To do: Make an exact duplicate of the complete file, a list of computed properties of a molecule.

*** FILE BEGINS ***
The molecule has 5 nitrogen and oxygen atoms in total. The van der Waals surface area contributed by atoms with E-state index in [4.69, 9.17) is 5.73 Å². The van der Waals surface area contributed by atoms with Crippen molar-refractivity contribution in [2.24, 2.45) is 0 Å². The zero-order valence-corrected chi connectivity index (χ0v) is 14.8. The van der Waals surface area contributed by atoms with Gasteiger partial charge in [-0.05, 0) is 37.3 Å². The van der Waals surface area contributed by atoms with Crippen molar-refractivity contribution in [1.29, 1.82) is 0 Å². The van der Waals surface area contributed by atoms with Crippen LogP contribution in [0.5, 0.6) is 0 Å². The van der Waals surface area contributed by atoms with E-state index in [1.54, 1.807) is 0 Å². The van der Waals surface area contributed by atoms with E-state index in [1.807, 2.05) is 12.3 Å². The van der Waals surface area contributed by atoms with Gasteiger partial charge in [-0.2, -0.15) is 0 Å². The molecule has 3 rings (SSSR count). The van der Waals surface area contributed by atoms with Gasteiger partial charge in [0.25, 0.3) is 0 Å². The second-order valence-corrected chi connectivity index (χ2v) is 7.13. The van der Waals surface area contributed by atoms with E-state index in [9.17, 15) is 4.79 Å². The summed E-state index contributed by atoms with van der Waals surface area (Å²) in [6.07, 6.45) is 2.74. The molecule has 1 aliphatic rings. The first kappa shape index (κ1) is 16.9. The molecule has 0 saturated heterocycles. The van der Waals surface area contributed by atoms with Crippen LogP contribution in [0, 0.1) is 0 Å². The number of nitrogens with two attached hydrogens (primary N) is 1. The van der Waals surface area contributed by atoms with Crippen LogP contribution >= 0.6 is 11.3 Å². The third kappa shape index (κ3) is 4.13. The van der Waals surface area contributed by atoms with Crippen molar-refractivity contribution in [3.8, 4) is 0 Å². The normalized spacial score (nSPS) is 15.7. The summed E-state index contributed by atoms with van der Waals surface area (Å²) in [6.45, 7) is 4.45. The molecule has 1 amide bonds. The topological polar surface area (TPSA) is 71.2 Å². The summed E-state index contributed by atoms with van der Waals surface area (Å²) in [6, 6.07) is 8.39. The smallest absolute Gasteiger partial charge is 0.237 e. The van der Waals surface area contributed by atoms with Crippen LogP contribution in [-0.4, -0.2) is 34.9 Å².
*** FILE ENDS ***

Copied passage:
The molecule has 5 nitrogen and oxygen atoms in total. The van der Waals surface area contributed by atoms with E-state index in [4.69, 9.17) is 5.73 Å². The van der Waals surface area contributed by atoms with Crippen molar-refractivity contribution in [2.24, 2.45) is 0 Å². The zero-order valence-corrected chi connectivity index (χ0v) is 14.8. The van der Waals surface area contributed by atoms with Gasteiger partial charge in [-0.05, 0) is 37.3 Å². The van der Waals surface area contributed by atoms with Crippen molar-refractivity contribution in [1.29, 1.82) is 0 Å². The van der Waals surface area contributed by atoms with Crippen LogP contribution in [0.5, 0.6) is 0 Å². The van der Waals surface area contributed by atoms with E-state index in [1.54, 1.807) is 0 Å². The van der Waals surface area contributed by atoms with E-state index in [1.807, 2.05) is 12.3 Å². The van der Waals surface area contributed by atoms with Gasteiger partial charge in [-0.2, -0.15) is 0 Å². The molecule has 3 rings (SSSR count). The van der Waals surface area contributed by atoms with Gasteiger partial charge in [0.25, 0.3) is 0 Å². The second-order valence-corrected chi connectivity index (χ2v) is 7.13. The van der Waals surface area contributed by atoms with E-state index in [9.17, 15) is 4.79 Å². The summed E-state index contributed by atoms with van der Waals surface area (Å²) in [6.07, 6.45) is 2.74. The molecule has 1 aliphatic rings. The first kappa shape index (κ1) is 16.9. The molecule has 0 saturated heterocycles. The van der Waals surface area contributed by atoms with Crippen LogP contribution in [0, 0.1) is 0 Å². The number of nitrogens with two attached hydrogens (primary N) is 1. The van der Waals surface area contributed by atoms with Crippen LogP contribution >= 0.6 is 11.3 Å². The third kappa shape index (κ3) is 4.13. The van der Waals surface area contributed by atoms with Crippen molar-refractivity contribution in [3.8, 4) is 0 Å². The normalized spacial score (nSPS) is 15.7. The summed E-state index contributed by atoms with van der Waals surface area (Å²) in [6.45, 7) is 4.45. The molecule has 1 amide bonds. The topological polar surface area (TPSA) is 71.2 Å². The summed E-state index contributed by atoms with van der Waals surface area (Å²) in [6, 6.07) is 8.39. The smallest absolute Gasteiger partial charge is 0.237 e. The van der Waals surface area contributed by atoms with Crippen LogP contribution in [-0.4, -0.2) is 34.9 Å².